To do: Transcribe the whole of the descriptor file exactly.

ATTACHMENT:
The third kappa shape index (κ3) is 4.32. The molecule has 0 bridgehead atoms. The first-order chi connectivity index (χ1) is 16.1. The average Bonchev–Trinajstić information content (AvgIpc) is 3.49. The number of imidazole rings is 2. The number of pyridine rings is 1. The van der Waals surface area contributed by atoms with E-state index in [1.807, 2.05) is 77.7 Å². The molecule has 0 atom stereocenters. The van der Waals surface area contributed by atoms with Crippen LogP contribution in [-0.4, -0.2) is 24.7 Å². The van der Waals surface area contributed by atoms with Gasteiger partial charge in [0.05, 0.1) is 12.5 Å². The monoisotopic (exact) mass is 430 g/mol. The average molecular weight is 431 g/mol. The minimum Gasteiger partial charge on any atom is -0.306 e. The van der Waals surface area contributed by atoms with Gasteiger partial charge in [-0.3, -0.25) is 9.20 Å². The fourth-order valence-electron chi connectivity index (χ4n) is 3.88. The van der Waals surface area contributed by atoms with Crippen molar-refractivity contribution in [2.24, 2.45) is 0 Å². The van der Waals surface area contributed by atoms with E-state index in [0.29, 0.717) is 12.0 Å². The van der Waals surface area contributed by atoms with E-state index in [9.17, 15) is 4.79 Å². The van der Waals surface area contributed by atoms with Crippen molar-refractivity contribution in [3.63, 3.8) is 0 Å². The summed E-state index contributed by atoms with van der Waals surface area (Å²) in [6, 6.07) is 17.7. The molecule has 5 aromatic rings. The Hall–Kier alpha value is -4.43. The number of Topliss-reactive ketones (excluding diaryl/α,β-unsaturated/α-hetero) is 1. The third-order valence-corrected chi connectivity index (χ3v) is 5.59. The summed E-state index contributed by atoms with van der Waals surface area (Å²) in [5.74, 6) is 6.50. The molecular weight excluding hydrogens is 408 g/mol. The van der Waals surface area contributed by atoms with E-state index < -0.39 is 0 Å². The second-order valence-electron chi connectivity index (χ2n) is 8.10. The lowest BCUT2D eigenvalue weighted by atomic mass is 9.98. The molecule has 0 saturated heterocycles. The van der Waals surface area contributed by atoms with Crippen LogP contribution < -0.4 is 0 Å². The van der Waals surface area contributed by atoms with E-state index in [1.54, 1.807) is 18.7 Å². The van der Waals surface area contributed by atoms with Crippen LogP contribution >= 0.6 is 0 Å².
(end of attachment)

The third kappa shape index (κ3) is 4.32. The molecule has 0 bridgehead atoms. The first-order chi connectivity index (χ1) is 16.1. The average Bonchev–Trinajstić information content (AvgIpc) is 3.49. The number of imidazole rings is 2. The number of pyridine rings is 1. The van der Waals surface area contributed by atoms with E-state index in [1.807, 2.05) is 77.7 Å². The molecule has 0 atom stereocenters. The van der Waals surface area contributed by atoms with Crippen LogP contribution in [-0.4, -0.2) is 24.7 Å². The van der Waals surface area contributed by atoms with Gasteiger partial charge in [0.05, 0.1) is 12.5 Å². The monoisotopic (exact) mass is 430 g/mol. The average molecular weight is 431 g/mol. The minimum Gasteiger partial charge on any atom is -0.306 e. The van der Waals surface area contributed by atoms with Gasteiger partial charge in [-0.3, -0.25) is 9.20 Å². The fourth-order valence-electron chi connectivity index (χ4n) is 3.88. The van der Waals surface area contributed by atoms with Crippen molar-refractivity contribution in [2.24, 2.45) is 0 Å². The van der Waals surface area contributed by atoms with E-state index in [0.29, 0.717) is 12.0 Å². The van der Waals surface area contributed by atoms with E-state index in [9.17, 15) is 4.79 Å². The van der Waals surface area contributed by atoms with Crippen molar-refractivity contribution in [3.63, 3.8) is 0 Å². The summed E-state index contributed by atoms with van der Waals surface area (Å²) in [6, 6.07) is 17.7. The molecule has 5 aromatic rings. The Hall–Kier alpha value is -4.43. The number of Topliss-reactive ketones (excluding diaryl/α,β-unsaturated/α-hetero) is 1. The third-order valence-corrected chi connectivity index (χ3v) is 5.59. The summed E-state index contributed by atoms with van der Waals surface area (Å²) in [5.74, 6) is 6.50. The molecular weight excluding hydrogens is 408 g/mol. The van der Waals surface area contributed by atoms with E-state index < -0.39 is 0 Å². The second-order valence-electron chi connectivity index (χ2n) is 8.10. The lowest BCUT2D eigenvalue weighted by atomic mass is 9.98. The molecule has 0 saturated heterocycles. The van der Waals surface area contributed by atoms with Crippen LogP contribution < -0.4 is 0 Å². The van der Waals surface area contributed by atoms with E-state index in [1.54, 1.807) is 18.7 Å². The van der Waals surface area contributed by atoms with Crippen LogP contribution >= 0.6 is 0 Å².